Securitizations generally use funding vehicles that issue fixed-income securities to third-party investors. These securities are typically paid out of the cash flows on a pool of loan receivables or other debt obligations and are not established for the purpose of trading in swaps or other commodity interests. Most of these vehicles are completely passive. We believe that securitization vehicles that make or have made incidental use of swaps for hedging purposes are not “operated for the purpose of trading in commodity interests” and thus are not commodity pools. We understand that the Commission could take the view that “commodity pool” includes any vehicle holding a passive interest in a swap for hedging purposes—even if such vehicle has done nothing more than enter into such swap at the date of its formation and has not issued new securities since the date of its formation. We do not believe such a reading is consistent with the plain language of the Dodd-Frank Act, which added the definition of “commodity pool” to the CEA and requires that a commodity pool be “operated for the purpose of trading in commodity interests,” given that (i)

the passive holding of existing swaps positions does not constitute trading, and (ii) the purpose of securitization vehicles is to securitize loan or lease receivables, not to trade in swaps.3 Moreover, we do not believe that the statute provides the Commission with the authority to retroactively recharacterize existing securitization vehicles as commodity pools and subject market participants associated with them to regulation,4 especially when such securitization vehicles are neither transacting in swaps after swaps become “commodity interests” nor issuing new securities or other interests.

Given the potential for the Commission to assert overbroad authority, however, securitization market participants are placed in a difficult position. If they are termed commodity pool operators by the Commission, they do not want to be out of compliance initially for having failed to register or properly claim an exemption until there is further judicial review. Alternatively, those parties that might be considered “operators” of securitization vehicles do not want to effectively concede such commodity pool operator status by registering or claiming an exemption. In light of the potential Volcker Rule overlay, the characterization of securitizations as commodity pools could have significant adverse consequences for many banks, and these consequences should not be tied to the efforts of a regulatory agency to extend its authority without notice and meaningful opportunity for comment.

We believe that a permanent solution would likely require the adoption of a formal exclusion by the Commission, legislative clarification or a judicial interpretation beyond any interim no-action guidance. In the interests of time, we are seeking an industry-wide solution in 2012 before the product definitions become effective that will leave open the larger issue of the status of securitization vehicles while ensuring that market participants are not exposed to the risk of regulatory enforcement based on an interpretation that would expand the concept of a “commodity pool” well beyond the scope set forth in the statutory language. Furthermore, we believe the Commission should coordinate with the other joint regulators in taking Volcker to its final form, whatever that may be, before taking an overly broad interpretation of such language that may result in thousands of securitization vehicles that are neither private equity funds nor hedge funds, and that provide a critical funding source to support consumer lending, being subject to Volcker prohibitions. In defining the relief we are seeking we are focused on the following three sets of vehicles:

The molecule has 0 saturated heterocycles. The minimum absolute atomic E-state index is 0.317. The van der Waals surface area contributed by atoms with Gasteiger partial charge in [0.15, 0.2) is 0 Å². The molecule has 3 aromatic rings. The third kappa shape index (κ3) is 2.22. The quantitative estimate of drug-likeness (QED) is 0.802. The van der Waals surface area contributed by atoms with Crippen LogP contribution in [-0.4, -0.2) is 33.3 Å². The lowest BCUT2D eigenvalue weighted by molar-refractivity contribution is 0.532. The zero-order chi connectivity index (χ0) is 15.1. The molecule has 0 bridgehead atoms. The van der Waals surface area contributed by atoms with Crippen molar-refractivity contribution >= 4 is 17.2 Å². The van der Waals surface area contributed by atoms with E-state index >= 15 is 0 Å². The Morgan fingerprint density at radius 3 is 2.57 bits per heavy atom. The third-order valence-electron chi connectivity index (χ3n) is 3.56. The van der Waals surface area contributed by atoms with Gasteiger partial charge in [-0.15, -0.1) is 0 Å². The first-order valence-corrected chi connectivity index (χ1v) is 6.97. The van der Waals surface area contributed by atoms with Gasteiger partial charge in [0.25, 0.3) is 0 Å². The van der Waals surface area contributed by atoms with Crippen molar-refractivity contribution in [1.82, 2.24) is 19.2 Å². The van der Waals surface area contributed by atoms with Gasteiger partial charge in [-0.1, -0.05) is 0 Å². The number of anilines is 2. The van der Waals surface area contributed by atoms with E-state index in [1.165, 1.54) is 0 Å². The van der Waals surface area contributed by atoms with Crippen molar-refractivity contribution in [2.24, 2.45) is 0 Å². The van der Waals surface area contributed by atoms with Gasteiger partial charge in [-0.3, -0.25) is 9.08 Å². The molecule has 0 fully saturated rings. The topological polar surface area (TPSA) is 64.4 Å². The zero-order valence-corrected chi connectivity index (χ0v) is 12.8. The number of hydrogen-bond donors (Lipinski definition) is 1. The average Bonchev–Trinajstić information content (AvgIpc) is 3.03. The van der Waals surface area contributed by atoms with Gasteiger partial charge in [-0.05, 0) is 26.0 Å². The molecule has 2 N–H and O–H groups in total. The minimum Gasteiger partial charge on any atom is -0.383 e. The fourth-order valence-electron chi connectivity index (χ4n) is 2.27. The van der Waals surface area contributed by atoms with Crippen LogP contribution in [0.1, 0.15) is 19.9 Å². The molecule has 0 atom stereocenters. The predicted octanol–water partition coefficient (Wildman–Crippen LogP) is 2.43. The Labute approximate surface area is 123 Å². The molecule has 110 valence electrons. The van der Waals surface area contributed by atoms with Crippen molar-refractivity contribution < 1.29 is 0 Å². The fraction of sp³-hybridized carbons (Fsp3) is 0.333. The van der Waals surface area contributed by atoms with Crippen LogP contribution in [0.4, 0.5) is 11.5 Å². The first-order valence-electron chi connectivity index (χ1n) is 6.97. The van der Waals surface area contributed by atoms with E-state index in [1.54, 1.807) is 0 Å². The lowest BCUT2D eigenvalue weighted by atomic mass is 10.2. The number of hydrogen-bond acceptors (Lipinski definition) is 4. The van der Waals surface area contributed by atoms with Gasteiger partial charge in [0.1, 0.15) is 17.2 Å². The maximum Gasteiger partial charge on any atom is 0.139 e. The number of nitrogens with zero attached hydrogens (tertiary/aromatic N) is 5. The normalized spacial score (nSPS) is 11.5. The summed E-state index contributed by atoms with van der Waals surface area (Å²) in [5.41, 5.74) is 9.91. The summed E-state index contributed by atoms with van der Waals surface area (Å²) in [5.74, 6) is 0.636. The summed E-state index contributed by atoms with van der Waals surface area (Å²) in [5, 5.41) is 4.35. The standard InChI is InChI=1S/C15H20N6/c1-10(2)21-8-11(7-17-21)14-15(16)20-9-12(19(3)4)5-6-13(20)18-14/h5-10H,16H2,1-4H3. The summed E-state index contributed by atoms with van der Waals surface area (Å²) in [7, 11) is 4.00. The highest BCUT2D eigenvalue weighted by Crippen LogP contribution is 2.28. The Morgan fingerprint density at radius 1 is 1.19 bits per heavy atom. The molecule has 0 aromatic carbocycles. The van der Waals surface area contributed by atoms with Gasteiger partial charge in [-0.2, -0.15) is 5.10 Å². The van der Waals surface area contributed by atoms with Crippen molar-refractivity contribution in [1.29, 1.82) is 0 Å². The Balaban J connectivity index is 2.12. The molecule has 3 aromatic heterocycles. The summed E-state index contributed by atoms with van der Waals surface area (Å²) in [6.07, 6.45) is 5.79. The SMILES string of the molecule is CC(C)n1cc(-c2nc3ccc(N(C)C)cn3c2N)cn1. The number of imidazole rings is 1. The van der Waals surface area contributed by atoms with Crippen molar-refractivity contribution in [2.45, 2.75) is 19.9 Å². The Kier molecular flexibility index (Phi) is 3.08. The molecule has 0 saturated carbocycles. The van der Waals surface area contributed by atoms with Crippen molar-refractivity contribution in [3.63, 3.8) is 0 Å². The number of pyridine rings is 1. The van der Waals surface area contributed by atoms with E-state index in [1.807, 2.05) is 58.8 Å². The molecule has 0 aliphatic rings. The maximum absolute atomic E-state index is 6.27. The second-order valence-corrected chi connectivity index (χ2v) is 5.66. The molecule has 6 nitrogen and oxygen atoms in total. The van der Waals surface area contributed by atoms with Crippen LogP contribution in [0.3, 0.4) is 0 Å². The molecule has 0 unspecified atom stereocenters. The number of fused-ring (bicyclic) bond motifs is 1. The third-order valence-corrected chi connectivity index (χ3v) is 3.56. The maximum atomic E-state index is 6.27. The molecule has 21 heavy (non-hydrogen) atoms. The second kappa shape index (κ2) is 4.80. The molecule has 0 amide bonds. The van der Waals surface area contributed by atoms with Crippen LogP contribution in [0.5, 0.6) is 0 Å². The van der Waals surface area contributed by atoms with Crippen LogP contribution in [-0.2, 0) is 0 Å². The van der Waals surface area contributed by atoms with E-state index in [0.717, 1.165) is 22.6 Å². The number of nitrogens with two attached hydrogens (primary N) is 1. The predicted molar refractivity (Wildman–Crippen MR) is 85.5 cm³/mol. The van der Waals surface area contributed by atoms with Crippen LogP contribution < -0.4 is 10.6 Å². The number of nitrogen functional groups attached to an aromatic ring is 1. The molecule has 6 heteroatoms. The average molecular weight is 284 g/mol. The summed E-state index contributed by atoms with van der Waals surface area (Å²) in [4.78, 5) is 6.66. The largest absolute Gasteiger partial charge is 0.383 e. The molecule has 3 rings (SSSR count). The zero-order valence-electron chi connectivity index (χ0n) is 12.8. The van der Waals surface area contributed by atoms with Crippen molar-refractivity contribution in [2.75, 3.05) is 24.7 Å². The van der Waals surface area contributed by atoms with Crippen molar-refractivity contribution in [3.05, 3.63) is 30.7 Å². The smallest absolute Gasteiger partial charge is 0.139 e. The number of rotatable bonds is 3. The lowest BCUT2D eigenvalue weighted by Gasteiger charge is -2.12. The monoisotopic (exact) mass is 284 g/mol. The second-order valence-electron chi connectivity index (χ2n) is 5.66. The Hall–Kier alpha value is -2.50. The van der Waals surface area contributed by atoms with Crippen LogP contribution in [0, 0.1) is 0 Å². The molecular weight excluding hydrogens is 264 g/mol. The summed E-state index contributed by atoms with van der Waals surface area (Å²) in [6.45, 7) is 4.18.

• Securitization vehicles formed before the effective date of the Commission’s product definition release that hold swaps positions but are neither engaging in ongoing swaps activity nor issuing new securities or other interests after such date. “Operators” of these vehicles should not fall within the Commission’s jurisdiction and should be provided relief without confirmation that existing swap positions fall within a de minimis standard. We fail to see how the Commission has any interest in regulating any participant associated with any vehicle that is neither transacting in commodity interests nor issuing interests in the vehicle. We are therefore requesting broad-based no-action relief for any potential “operator” of such vehicles.
  • Securitization vehicles that enter into swaps and/or issue new interests after the effective date of the Commission’s product definition release, but that satisfy a de minimis standard. In the case of publicly registered securitizations that meet the rigorous definition of “asset-backed security” under the Securities and Exchange Commission’s Regulation AB, we are seeking an approach comparable to that in the Commission’s Rule 4.5.5 For other vehicles that issue securities that would constitute “asset-backed securities” under the definition in the Securities Exchange Act of 1934 (“Exchange Act ABS”), as well as asset-backed commercial paper conduits (“ABCP conduits”) and covered bonds,6 we are seeking an approach comparable to that in the Commission’s Rule 4.13(a)(3), but with a definition of the de minimis standard that is more reflective of the way in which such vehicles use swaps.